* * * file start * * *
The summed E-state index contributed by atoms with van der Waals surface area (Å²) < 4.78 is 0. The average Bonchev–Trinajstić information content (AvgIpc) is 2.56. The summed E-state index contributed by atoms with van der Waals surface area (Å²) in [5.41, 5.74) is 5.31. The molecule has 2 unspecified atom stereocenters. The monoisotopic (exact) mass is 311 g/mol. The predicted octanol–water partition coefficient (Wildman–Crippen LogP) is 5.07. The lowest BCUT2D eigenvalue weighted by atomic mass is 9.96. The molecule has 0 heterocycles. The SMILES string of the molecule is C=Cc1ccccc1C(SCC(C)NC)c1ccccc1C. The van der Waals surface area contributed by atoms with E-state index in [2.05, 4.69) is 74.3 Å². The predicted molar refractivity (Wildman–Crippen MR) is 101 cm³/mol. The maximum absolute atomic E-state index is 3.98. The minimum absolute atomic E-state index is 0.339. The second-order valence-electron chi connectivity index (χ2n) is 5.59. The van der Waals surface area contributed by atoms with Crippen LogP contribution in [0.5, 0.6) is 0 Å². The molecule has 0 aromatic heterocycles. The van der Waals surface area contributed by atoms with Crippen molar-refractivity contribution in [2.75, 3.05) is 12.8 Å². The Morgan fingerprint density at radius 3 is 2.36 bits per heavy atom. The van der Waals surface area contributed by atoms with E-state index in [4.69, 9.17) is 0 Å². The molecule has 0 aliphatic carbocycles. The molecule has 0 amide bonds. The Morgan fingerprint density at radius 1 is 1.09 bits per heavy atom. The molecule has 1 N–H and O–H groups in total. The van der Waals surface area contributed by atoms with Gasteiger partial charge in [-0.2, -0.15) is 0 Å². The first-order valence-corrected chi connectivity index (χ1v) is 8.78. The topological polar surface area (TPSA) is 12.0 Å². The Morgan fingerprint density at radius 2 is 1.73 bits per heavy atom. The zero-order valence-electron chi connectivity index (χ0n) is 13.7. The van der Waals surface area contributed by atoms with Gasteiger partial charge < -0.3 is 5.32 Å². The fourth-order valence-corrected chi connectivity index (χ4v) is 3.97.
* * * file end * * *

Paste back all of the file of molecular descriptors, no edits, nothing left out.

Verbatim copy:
The summed E-state index contributed by atoms with van der Waals surface area (Å²) < 4.78 is 0. The average Bonchev–Trinajstić information content (AvgIpc) is 2.56. The summed E-state index contributed by atoms with van der Waals surface area (Å²) in [5.41, 5.74) is 5.31. The molecule has 2 unspecified atom stereocenters. The monoisotopic (exact) mass is 311 g/mol. The predicted octanol–water partition coefficient (Wildman–Crippen LogP) is 5.07. The lowest BCUT2D eigenvalue weighted by atomic mass is 9.96. The molecule has 0 heterocycles. The SMILES string of the molecule is C=Cc1ccccc1C(SCC(C)NC)c1ccccc1C. The van der Waals surface area contributed by atoms with E-state index in [2.05, 4.69) is 74.3 Å². The predicted molar refractivity (Wildman–Crippen MR) is 101 cm³/mol. The maximum absolute atomic E-state index is 3.98. The minimum absolute atomic E-state index is 0.339. The second-order valence-electron chi connectivity index (χ2n) is 5.59. The van der Waals surface area contributed by atoms with Crippen LogP contribution in [0.5, 0.6) is 0 Å². The molecule has 0 aromatic heterocycles. The van der Waals surface area contributed by atoms with Crippen molar-refractivity contribution in [2.75, 3.05) is 12.8 Å². The Morgan fingerprint density at radius 3 is 2.36 bits per heavy atom. The van der Waals surface area contributed by atoms with E-state index in [4.69, 9.17) is 0 Å². The molecule has 0 aliphatic carbocycles. The molecule has 0 amide bonds. The Morgan fingerprint density at radius 1 is 1.09 bits per heavy atom. The molecule has 1 N–H and O–H groups in total. The van der Waals surface area contributed by atoms with Gasteiger partial charge in [-0.2, -0.15) is 0 Å². The first-order valence-corrected chi connectivity index (χ1v) is 8.78. The topological polar surface area (TPSA) is 12.0 Å². The Morgan fingerprint density at radius 2 is 1.73 bits per heavy atom. The zero-order valence-electron chi connectivity index (χ0n) is 13.7. The van der Waals surface area contributed by atoms with Gasteiger partial charge < -0.3 is 5.32 Å². The fourth-order valence-corrected chi connectivity index (χ4v) is 3.97.